“Yeah, with number five on the way any day.” She was jubilant.

“Wow. I want more, but…” I trailed off, tears burning my eyes, never finishing with the truth: but I’m not sure I can handle it. I’m not good at this like I thought I would be.

She said nothing, so I started trying to round up Wren, who whined her dissatisfaction all the way out the door, the sound mixing with her brother’s cries to create a melody that signaled my failure as a mother.

Two kids later, we’re years away from that memory and it still holds the power to sting. I can’t help but wonder if I will be that dazzling woman pregnant with my fifth or the frazzled mess I was all those years ago. I just now have my feet on the ground, my equilibrium intact. What happens next?

It’s a couple of days after the conversation with my husband, and we’re at a local library grabbing our weekly picks.

“So this is what it looks like,” I hear from in front of me, though I was too involved in reading Sam a book to notice we were being watched. I look up to find a woman with a preschooler wrapped around her leg, a toddler sitting sullenly on the floor, and a newborn perched on her hip.

“Excuse me?”

“When they get older, when you make it to where you are on the journey. Peaceful,” she answers, gesturing with her hand to where we’re sitting. I look to each side and see all of my kids sitting on this low, long window sill around me, reading or playing with puppets. They are focused and engaged. In this woman’s mind, we are picturesque.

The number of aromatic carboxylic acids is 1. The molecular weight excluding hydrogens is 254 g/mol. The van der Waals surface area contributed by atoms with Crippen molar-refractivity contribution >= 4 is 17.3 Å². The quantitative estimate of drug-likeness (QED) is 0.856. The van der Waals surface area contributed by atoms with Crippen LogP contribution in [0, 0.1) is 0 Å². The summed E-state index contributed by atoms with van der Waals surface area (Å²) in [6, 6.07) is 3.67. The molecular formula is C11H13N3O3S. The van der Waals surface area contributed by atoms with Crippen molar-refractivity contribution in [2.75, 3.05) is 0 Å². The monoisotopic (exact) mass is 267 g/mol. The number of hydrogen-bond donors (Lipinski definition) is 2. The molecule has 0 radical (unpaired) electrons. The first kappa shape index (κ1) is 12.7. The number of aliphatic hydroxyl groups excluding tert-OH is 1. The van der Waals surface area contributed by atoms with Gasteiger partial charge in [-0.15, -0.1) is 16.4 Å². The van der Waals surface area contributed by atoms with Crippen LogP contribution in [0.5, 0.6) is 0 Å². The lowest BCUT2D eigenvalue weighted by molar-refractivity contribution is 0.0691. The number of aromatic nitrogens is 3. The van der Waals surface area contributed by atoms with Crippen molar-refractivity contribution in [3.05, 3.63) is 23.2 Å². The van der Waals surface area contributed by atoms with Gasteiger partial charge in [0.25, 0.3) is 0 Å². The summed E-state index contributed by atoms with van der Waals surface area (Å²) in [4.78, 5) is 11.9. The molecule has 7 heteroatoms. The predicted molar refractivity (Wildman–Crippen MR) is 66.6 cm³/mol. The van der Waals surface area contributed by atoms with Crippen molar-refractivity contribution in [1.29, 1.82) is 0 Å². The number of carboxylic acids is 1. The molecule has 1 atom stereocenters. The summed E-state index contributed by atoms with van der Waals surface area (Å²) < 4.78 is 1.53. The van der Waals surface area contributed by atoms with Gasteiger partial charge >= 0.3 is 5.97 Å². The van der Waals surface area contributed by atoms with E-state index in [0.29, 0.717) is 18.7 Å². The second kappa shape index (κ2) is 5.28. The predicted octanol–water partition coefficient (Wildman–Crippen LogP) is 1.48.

I look back into her eyes and am reminded of myself in Barnes and Noble all those years ago. Though this woman isn’t publicly weeping, she has the same stare full of disbelief that there is a future where mom doesn’t look torn to bits and covered with baby food.

I don’t want to utter the words it goes by so fast because I hated it when people told me that in the early days. Sleep deprivation does not go by quickly. Loneliness and isolation, even when you are never technically alone or isolated, lasts forever. Worrying about the early milestones is a seemingly endless job.

But here I am, having started my period an hour ago, happy for where we are on our journey and still coming to terms with the knowledge that we can’t go back. There are no do overs. There will be no more babies. The days are long but the years are short, and there’s still no way to understand that in the moment.

“We have a lot more mobility now,” I say weakly.

“That will be great. We just now got this one potty trained,” she says, looking down at the toddler, then she breathlessly tries to herd them all to the door, cries and protests accompanying her.

I take one more look around at my school-aged kids and this momentary visual of serenity before recalling her words: so this is what it looks like. So it is.



Kristy Ramirez writes fiction, nonfiction, poetry, love letters and grocery lists. Her work has appeared online in Literary Mama, Dodging the Rain, and SheLoves Magazine, among other places. She lives in Texas with her husband and four children. You can find her on Twitter.

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  1. Kara

    October 13, 2018 at 8:34 pm

    This is lovely, and encompasses many of my feelings.

    • Kristy

      October 16, 2018 at 3:12 am

      Kara, Thanks for your kind words.